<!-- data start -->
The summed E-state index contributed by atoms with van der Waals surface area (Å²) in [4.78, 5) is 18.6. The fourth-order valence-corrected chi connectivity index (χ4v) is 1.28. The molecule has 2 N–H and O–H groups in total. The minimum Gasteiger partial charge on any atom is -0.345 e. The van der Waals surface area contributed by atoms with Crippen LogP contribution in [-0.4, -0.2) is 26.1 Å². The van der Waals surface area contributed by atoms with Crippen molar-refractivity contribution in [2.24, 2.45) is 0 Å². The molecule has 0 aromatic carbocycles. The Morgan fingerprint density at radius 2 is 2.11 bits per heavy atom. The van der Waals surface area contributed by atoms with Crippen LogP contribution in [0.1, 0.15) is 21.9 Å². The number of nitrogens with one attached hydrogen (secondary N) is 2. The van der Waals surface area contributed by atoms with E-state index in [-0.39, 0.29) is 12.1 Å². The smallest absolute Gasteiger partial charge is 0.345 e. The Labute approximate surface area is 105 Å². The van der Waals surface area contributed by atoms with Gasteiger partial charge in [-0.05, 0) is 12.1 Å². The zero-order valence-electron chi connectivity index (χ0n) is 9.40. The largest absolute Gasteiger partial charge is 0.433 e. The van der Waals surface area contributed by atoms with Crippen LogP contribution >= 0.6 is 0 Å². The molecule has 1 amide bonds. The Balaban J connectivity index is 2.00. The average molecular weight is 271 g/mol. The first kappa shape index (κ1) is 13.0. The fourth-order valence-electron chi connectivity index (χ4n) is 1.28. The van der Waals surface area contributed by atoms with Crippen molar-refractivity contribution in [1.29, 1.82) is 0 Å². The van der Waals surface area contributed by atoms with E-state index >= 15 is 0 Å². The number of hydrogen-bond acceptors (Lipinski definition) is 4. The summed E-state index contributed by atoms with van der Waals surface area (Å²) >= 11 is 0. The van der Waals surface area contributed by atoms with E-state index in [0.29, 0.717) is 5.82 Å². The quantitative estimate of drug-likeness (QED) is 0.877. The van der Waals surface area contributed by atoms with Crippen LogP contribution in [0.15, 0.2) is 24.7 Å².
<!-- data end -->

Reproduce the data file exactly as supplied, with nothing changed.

The summed E-state index contributed by atoms with van der Waals surface area (Å²) in [4.78, 5) is 18.6. The fourth-order valence-corrected chi connectivity index (χ4v) is 1.28. The molecule has 2 N–H and O–H groups in total. The minimum Gasteiger partial charge on any atom is -0.345 e. The van der Waals surface area contributed by atoms with Crippen LogP contribution in [-0.4, -0.2) is 26.1 Å². The van der Waals surface area contributed by atoms with Crippen molar-refractivity contribution in [2.24, 2.45) is 0 Å². The molecule has 0 aromatic carbocycles. The Morgan fingerprint density at radius 2 is 2.11 bits per heavy atom. The van der Waals surface area contributed by atoms with Crippen LogP contribution in [0.1, 0.15) is 21.9 Å². The number of nitrogens with one attached hydrogen (secondary N) is 2. The van der Waals surface area contributed by atoms with E-state index in [-0.39, 0.29) is 12.1 Å². The smallest absolute Gasteiger partial charge is 0.345 e. The Labute approximate surface area is 105 Å². The van der Waals surface area contributed by atoms with Gasteiger partial charge in [-0.05, 0) is 12.1 Å². The zero-order valence-electron chi connectivity index (χ0n) is 9.40. The largest absolute Gasteiger partial charge is 0.433 e. The van der Waals surface area contributed by atoms with Crippen LogP contribution >= 0.6 is 0 Å². The molecule has 1 amide bonds. The Balaban J connectivity index is 2.00. The average molecular weight is 271 g/mol. The first kappa shape index (κ1) is 13.0. The fourth-order valence-electron chi connectivity index (χ4n) is 1.28. The van der Waals surface area contributed by atoms with Crippen molar-refractivity contribution in [1.29, 1.82) is 0 Å². The van der Waals surface area contributed by atoms with E-state index >= 15 is 0 Å². The number of hydrogen-bond acceptors (Lipinski definition) is 4. The summed E-state index contributed by atoms with van der Waals surface area (Å²) >= 11 is 0. The van der Waals surface area contributed by atoms with E-state index in [0.29, 0.717) is 5.82 Å². The quantitative estimate of drug-likeness (QED) is 0.877. The van der Waals surface area contributed by atoms with Crippen LogP contribution in [0.15, 0.2) is 24.7 Å².